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Neuropsychological assessments and Filipino Americans: Cultural implications for practice

TitleNeuropsychological assessments and Filipino Americans: Cultural implications for practice
Publication TypeBook Chapter
Year of Publication2011
AuthorsNadal, KL, Monzones, J
Book TitleThe neuropsychology of Asian Americans
PublisherPsychology Press; US
CityNew York, NY
ISBN Number978-1-84169-784-0 (Hardcover)
Accession NumberBook: 2010-22283-004
Keywords*Cross Cultural Treatment, *Cultural Sensitivity, *Neuropsychological Assessment, *Neuropsychology, *Southeast Asian Cultural Groups, Acculturation, Cross Cultural Differences, Ethnic Values, Health & Mental Health Treatment & Prevention [3300], Human Male Female Childhood (birth-12 yrs) Adolescence (13-17 yrs) Adulthood (18 yrs & older), Immigration, Language Proficiency, Minority Groups, neuropsychological services, neuropsychological assessment, Filipino Americans, minority groups, culturally sensitive treatment, language proficiency, acculturation, physician patient relationships, Filipino culture, Filipino values, Philippines US, Therapeutic Processes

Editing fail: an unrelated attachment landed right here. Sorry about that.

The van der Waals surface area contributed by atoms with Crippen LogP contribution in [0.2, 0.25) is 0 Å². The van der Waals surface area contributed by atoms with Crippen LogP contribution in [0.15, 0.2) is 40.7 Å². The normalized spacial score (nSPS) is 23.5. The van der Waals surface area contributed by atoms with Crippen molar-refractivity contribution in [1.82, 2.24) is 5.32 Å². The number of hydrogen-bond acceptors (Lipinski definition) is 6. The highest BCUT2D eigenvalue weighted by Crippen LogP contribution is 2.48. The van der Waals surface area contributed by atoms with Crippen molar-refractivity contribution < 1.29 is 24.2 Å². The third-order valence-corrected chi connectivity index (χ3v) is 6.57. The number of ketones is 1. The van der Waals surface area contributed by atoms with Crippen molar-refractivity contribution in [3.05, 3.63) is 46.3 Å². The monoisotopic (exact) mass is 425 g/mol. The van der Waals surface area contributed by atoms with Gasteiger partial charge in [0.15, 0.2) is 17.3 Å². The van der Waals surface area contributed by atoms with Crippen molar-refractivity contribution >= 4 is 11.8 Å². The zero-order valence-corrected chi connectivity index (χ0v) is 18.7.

Abstract(from the chapter) This chapter will focus on the experiences of Filipino Americans, one group that is often overlooked, invisible, or marginalized by both general society and within the Asian American community. Filipinos and Filipino Americans present a unique set of challenges and considerations for the neuropsychologist, in large part informed by the particular cultural experiences of this community. The practitioner may expect Filipino clients to be proficient in the English language, but not always acculturated to Western norms; deferential to people in positions of authority, such as psychologists or doctors, but not necessarily comfortable with mental health concepts or even with asking basic questions; and frequently anchored by religious faith, commitments to family, and well-established codes of conduct. By understanding some of the salient influences on Filipino culture and thought, the neuropsychologist can be better positioned to anticipate potential problem areas, and approach Filipino clients in a culturally specific, informed manner. Of course, working effectively with Filipino and Filipino American clients is necessarily more complicated than simply learning phrases or basic concepts. Nonetheless, this introduction to Filipino values, beliefs, and practices can provide a useful context for neuropsychologists working with this community. (PsycINFO Database Record (c) 2014 APA, all rights reserved).
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